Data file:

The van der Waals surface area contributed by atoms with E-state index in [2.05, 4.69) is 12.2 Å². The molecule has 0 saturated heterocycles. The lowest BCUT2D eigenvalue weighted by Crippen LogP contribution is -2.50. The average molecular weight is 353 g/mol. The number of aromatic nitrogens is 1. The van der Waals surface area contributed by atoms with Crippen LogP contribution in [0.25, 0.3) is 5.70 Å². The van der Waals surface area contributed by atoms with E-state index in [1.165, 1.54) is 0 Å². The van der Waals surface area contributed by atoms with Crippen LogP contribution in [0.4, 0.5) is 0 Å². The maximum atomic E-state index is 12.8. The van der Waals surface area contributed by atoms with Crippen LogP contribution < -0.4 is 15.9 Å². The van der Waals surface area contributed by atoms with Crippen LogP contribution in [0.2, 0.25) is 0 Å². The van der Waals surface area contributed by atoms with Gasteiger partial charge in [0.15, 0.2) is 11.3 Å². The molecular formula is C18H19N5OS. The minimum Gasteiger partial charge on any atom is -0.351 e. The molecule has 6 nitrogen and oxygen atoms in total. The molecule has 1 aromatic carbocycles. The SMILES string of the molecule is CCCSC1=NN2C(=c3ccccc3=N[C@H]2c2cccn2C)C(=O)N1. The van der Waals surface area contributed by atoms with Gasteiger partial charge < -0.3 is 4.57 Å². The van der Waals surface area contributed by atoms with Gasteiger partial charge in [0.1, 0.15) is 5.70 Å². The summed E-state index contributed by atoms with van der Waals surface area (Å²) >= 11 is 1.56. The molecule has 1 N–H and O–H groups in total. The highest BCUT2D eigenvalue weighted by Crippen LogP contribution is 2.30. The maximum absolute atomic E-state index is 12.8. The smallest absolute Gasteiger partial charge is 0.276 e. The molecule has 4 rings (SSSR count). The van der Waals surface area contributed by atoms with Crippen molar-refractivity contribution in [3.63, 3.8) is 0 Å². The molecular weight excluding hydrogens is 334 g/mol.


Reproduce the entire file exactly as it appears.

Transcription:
The van der Waals surface area contributed by atoms with E-state index in [2.05, 4.69) is 12.2 Å². The molecule has 0 saturated heterocycles. The lowest BCUT2D eigenvalue weighted by Crippen LogP contribution is -2.50. The average molecular weight is 353 g/mol. The number of aromatic nitrogens is 1. The van der Waals surface area contributed by atoms with Crippen LogP contribution in [0.25, 0.3) is 5.70 Å². The van der Waals surface area contributed by atoms with E-state index in [1.165, 1.54) is 0 Å². The van der Waals surface area contributed by atoms with Crippen LogP contribution in [0.4, 0.5) is 0 Å². The maximum atomic E-state index is 12.8. The van der Waals surface area contributed by atoms with Crippen LogP contribution < -0.4 is 15.9 Å². The van der Waals surface area contributed by atoms with Crippen LogP contribution in [0.2, 0.25) is 0 Å². The van der Waals surface area contributed by atoms with Gasteiger partial charge in [0.15, 0.2) is 11.3 Å². The molecular formula is C18H19N5OS. The minimum Gasteiger partial charge on any atom is -0.351 e. The molecule has 6 nitrogen and oxygen atoms in total. The molecule has 1 aromatic carbocycles. The SMILES string of the molecule is CCCSC1=NN2C(=c3ccccc3=N[C@H]2c2cccn2C)C(=O)N1. The van der Waals surface area contributed by atoms with Gasteiger partial charge < -0.3 is 4.57 Å². The van der Waals surface area contributed by atoms with Gasteiger partial charge in [0.1, 0.15) is 5.70 Å². The summed E-state index contributed by atoms with van der Waals surface area (Å²) >= 11 is 1.56. The molecule has 1 N–H and O–H groups in total. The highest BCUT2D eigenvalue weighted by Crippen LogP contribution is 2.30. The maximum absolute atomic E-state index is 12.8. The smallest absolute Gasteiger partial charge is 0.276 e. The molecule has 4 rings (SSSR count). The van der Waals surface area contributed by atoms with Crippen molar-refractivity contribution in [3.63, 3.8) is 0 Å². The molecular weight excluding hydrogens is 334 g/mol.